May 16, 2012
If you are knee-deep in debt, you have likely noticed recent radio and TV ads featuring a well-known Canadian celebrity with a sonorous voice pitching a “debt-settlement” program that promises to pay off overdue loans at a fraction of the original amounts owed. Sounds too good to be true? Well apparently it is.
Unlike credit counsellors, who work with clients and creditors to renegotiate a debt-payment plan that both parties can live with, the debt-settlement program instructs the client to stop all payments to creditors and redirect their cash to a savings account.
The goal is to build up a lump sum representing as little as 30 per cent of the amounts owed that will then be offered to the creditors as a final payment.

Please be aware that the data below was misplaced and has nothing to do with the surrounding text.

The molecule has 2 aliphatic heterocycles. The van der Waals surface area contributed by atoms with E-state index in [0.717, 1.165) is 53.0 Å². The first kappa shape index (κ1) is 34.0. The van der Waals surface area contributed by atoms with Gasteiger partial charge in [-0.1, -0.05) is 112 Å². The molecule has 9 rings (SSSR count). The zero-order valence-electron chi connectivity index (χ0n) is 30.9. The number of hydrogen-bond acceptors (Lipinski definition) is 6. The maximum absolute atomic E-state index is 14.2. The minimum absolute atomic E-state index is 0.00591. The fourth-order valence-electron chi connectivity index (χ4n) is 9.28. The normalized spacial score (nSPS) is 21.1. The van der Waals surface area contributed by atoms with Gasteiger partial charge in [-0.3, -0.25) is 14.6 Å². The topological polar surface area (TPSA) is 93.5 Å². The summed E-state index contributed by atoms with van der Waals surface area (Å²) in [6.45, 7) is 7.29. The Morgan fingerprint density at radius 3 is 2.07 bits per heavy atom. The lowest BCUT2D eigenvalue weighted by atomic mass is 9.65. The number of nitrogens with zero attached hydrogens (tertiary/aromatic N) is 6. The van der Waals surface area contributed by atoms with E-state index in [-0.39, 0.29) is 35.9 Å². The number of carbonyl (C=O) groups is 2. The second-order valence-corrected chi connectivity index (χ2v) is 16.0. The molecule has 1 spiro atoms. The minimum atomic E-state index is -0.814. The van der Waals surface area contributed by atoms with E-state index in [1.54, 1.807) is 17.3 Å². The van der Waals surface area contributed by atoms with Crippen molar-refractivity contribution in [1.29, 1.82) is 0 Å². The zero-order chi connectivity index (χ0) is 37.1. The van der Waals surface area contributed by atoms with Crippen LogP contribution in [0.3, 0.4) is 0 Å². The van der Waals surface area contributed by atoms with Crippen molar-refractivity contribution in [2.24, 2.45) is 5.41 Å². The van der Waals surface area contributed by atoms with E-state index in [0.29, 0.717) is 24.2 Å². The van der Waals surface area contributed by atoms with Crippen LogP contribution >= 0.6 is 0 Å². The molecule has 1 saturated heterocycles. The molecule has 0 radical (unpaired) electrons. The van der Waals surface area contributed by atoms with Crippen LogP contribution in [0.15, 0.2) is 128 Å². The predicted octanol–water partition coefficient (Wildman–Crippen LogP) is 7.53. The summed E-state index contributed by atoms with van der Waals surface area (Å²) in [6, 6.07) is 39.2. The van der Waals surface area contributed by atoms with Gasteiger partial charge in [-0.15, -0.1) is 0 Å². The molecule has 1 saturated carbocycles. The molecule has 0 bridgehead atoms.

Now it can happen that creditors accept a lesser sum in order to settle a bad debt.
The difference here is that the debt company takes substantial fees up front from the client’s savings account before even coming to an agreement with the creditors.
The creditors continue trying to collect their loans, with mounting interest, penalties and negative reports to the credit rating agencies while the client is lulled into believing that the debt-settlement agent is handling the situation on their behalf.
In many cases, the client is left holding the bag for a debt far greater than the original amount, and out of pocket thousands of dollars in fees, says Laurie Campbell, CEO of Credit Canada Debt Solutions, a national non-profit credit-counselling agency.
The Financial Consumer Agency of Canada has already issued a public warning, but since debt services are a provincial jurisdiction, Laurie is calling for every province to pass legislation protecting debtors from upfront fees and other dubious practices (only Manitoba and Alberta have done so to date).
In fact, the United States has already outlawed the collection of debt-settlement fees up front which appears to have prompted some American debt companies to move their operations to the greener and less regulated pastures of Canada.